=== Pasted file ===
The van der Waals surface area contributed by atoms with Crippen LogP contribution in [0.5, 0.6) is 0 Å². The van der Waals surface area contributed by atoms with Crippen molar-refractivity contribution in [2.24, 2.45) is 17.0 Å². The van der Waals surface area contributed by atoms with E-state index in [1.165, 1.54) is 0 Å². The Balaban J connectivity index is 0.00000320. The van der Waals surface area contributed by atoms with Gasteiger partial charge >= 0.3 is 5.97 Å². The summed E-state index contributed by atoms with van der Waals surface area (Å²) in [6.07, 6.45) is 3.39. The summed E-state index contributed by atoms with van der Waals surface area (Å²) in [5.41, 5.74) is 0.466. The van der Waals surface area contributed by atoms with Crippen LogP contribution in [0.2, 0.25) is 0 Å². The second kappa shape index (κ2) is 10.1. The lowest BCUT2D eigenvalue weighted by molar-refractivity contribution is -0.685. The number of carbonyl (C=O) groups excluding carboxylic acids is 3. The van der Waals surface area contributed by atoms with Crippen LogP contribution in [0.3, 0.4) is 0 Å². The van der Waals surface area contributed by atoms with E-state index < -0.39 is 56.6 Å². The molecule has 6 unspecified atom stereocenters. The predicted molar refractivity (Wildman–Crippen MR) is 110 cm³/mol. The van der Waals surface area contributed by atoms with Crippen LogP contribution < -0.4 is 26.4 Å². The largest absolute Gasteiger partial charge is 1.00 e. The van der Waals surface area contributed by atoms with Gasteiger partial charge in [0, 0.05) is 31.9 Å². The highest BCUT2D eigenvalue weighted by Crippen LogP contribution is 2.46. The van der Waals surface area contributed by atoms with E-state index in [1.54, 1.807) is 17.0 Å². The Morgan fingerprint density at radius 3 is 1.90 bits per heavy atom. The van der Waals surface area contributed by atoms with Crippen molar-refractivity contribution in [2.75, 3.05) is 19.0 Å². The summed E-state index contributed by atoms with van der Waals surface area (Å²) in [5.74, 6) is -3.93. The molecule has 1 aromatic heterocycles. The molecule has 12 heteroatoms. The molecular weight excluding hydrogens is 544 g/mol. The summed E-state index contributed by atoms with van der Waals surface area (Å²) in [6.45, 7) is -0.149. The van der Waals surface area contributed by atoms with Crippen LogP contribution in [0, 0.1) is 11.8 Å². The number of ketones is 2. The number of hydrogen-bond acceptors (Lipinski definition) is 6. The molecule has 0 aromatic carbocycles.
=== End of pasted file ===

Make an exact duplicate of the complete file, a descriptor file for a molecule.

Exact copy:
The van der Waals surface area contributed by atoms with Crippen LogP contribution in [0.5, 0.6) is 0 Å². The van der Waals surface area contributed by atoms with Crippen molar-refractivity contribution in [2.24, 2.45) is 17.0 Å². The van der Waals surface area contributed by atoms with E-state index in [1.165, 1.54) is 0 Å². The Balaban J connectivity index is 0.00000320. The van der Waals surface area contributed by atoms with Gasteiger partial charge >= 0.3 is 5.97 Å². The summed E-state index contributed by atoms with van der Waals surface area (Å²) in [6.07, 6.45) is 3.39. The summed E-state index contributed by atoms with van der Waals surface area (Å²) in [5.41, 5.74) is 0.466. The van der Waals surface area contributed by atoms with Crippen LogP contribution in [0.2, 0.25) is 0 Å². The second kappa shape index (κ2) is 10.1. The lowest BCUT2D eigenvalue weighted by molar-refractivity contribution is -0.685. The number of carbonyl (C=O) groups excluding carboxylic acids is 3. The van der Waals surface area contributed by atoms with Crippen LogP contribution in [0.3, 0.4) is 0 Å². The van der Waals surface area contributed by atoms with E-state index < -0.39 is 56.6 Å². The molecule has 6 unspecified atom stereocenters. The predicted molar refractivity (Wildman–Crippen MR) is 110 cm³/mol. The van der Waals surface area contributed by atoms with Crippen LogP contribution < -0.4 is 26.4 Å². The largest absolute Gasteiger partial charge is 1.00 e. The van der Waals surface area contributed by atoms with Gasteiger partial charge in [0, 0.05) is 31.9 Å². The highest BCUT2D eigenvalue weighted by Crippen LogP contribution is 2.46. The van der Waals surface area contributed by atoms with E-state index in [1.54, 1.807) is 17.0 Å². The Morgan fingerprint density at radius 3 is 1.90 bits per heavy atom. The van der Waals surface area contributed by atoms with Crippen molar-refractivity contribution in [2.75, 3.05) is 19.0 Å². The summed E-state index contributed by atoms with van der Waals surface area (Å²) in [5.74, 6) is -3.93. The molecule has 1 aromatic heterocycles. The molecule has 12 heteroatoms. The molecular weight excluding hydrogens is 544 g/mol. The summed E-state index contributed by atoms with van der Waals surface area (Å²) in [6.45, 7) is -0.149. The van der Waals surface area contributed by atoms with Crippen LogP contribution in [0, 0.1) is 11.8 Å². The number of ketones is 2. The number of hydrogen-bond acceptors (Lipinski definition) is 6. The molecule has 0 aromatic carbocycles.